the word, over the word".
But who gives us the right to break the covenant until now considered valid about the two-way correspondence between word and object? First and foremost the desire to give up lying. To think that the word "rose" can be put in place of the flower is a lie, because substance has inaccessible truths and not referable to one word; to think that means to permeate language with falsity or, as Mallarmé preferred to say, of impurity5.
Mallarmé goes further, provocatingly stating that the only legitimation and force of the word rose lies in the fact that it denotes "l'absence de toute rose". We are at the central point of Steiner's essay, because here we have to distinguish between "real presences" and "true absences": the passage from the phase of logos to the phase of epílogos seems to be indicating that: it was once necessary to think that each word is matched by an object in the "true" world, now it is necessary to think that each word is matched only by other words that
|any speech-act in reference to experience is always a 'saying in other words', [...] within the language system alone we possess liberties of construction and of deconstruction [...] in comparison, external reality, whatever that might or might not be, is little more than brute intractability and deprivation6.|
There is, therefore, a network of words with disorderly and unstable relations among
themselves, never of equality, never of dependence, of minority of majority. Words can be defined in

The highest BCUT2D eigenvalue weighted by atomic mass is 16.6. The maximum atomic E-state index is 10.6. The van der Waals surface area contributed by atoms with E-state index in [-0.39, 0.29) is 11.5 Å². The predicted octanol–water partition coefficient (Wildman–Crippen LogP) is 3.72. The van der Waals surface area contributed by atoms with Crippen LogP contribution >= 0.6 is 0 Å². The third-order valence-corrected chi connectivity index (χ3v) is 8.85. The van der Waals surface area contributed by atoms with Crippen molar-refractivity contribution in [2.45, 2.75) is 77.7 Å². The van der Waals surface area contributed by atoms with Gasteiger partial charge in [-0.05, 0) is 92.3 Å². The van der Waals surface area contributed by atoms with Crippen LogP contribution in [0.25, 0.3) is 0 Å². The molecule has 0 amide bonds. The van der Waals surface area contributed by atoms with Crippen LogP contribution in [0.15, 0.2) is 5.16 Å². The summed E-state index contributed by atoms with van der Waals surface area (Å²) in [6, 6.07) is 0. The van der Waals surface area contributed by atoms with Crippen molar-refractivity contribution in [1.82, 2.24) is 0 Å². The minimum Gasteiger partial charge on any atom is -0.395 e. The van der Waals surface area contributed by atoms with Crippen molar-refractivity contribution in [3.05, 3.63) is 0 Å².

approximate, incomplete, subjective way with other words, and the whole set of words tries to have
some relation with the word of objects, not as much of representation, as of survival. In order to
survive in the world of things, we use words. In some case we succeed in setting a convention such
as to, on the basis of words, we succeed in getting to an agreement with someone as to some objects in the world.
It was utilitarianism to stain the world of words reducing them to mere instruments of denotation. The emancipation of language from material world can, only, give back to words their energies of signification, that are metaphysical, i.e. go beyond physical world. Only in this way it is possible to "recuperate for human discourse the 'aura', the unlimited creativity of metaphor which is inherent in the origins of all speech"7.
Psychoanalysis too, in Steiner's opinion, pushes in this direction, Oedipus complex is also a linguistic phenomenon. In psychoanalysis, the prepotent fatherly figure threatens to devour with its physical and moral power, the male son identity, to the point that the healthy development of the son should pass through a phase of (symbolic) suppression of the father, or negation of the father, for the son to succeed in believing that in the world there is room enough for himself and his creativity. In linguistic terms, the prepotent (fatherly) figure of speech threatens to devour our expressive immediacy (idiolect) produced by feelings, thought and needs. Our libido encourages us to anarchic, egotist and creative utterances, dreams and madness and their translations into art and poetry are our way of tending toward expressing our unconscious toward the outside, that outside made of stereotypes to which our revolution of 'epilogue' rebels to.
Psychoanalysis reaches the causes of ambiguity of our expression explains why utterances are polysemic, because the can (must) be read on more than one level: psychoanalytic interpretation, unlike definition, translates its object into other temporary translations.
CALVINO I. If on a Winter's Night a Traveller, translated by William Weaver,
London, Vintage, 1998, ISBN 0-7493-9923-6.
STEINER G. Real Presences. Is there anything in what we say?. London, Faber & Faber, 1989. ISBN 0-571-16356-4.
2 Steiner 1989, p. 83.
3 Steiner 1989, p. 93.
4 Steiner 1989, p. 93.
5 Steiner 1989, p. 95-96.
6 Steiner 1989, p. 97.
7 Steiner 1989, p. 98.